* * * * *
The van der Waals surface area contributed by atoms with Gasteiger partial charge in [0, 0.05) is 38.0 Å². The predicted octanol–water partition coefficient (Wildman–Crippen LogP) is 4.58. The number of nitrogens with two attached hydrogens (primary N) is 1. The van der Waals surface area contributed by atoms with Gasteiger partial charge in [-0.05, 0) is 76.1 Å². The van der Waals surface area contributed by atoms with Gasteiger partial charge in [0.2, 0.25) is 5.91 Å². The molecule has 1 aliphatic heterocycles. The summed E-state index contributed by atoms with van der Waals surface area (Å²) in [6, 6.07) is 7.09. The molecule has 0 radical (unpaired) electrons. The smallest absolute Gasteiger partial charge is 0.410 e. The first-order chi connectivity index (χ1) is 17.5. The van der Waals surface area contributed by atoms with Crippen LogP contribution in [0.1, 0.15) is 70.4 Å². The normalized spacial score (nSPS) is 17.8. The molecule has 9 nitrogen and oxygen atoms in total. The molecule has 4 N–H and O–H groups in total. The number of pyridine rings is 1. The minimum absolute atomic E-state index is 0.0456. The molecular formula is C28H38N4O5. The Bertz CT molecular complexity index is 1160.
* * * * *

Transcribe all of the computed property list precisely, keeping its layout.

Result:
The van der Waals surface area contributed by atoms with Gasteiger partial charge in [0, 0.05) is 38.0 Å². The predicted octanol–water partition coefficient (Wildman–Crippen LogP) is 4.58. The number of nitrogens with two attached hydrogens (primary N) is 1. The van der Waals surface area contributed by atoms with Gasteiger partial charge in [-0.05, 0) is 76.1 Å². The van der Waals surface area contributed by atoms with Gasteiger partial charge in [0.2, 0.25) is 5.91 Å². The molecule has 1 aliphatic heterocycles. The summed E-state index contributed by atoms with van der Waals surface area (Å²) in [6, 6.07) is 7.09. The molecule has 0 radical (unpaired) electrons. The smallest absolute Gasteiger partial charge is 0.410 e. The first-order chi connectivity index (χ1) is 17.5. The van der Waals surface area contributed by atoms with Crippen LogP contribution in [0.1, 0.15) is 70.4 Å². The normalized spacial score (nSPS) is 17.8. The molecule has 9 nitrogen and oxygen atoms in total. The molecule has 4 N–H and O–H groups in total. The number of pyridine rings is 1. The minimum absolute atomic E-state index is 0.0456. The molecular formula is C28H38N4O5. The Bertz CT molecular complexity index is 1160.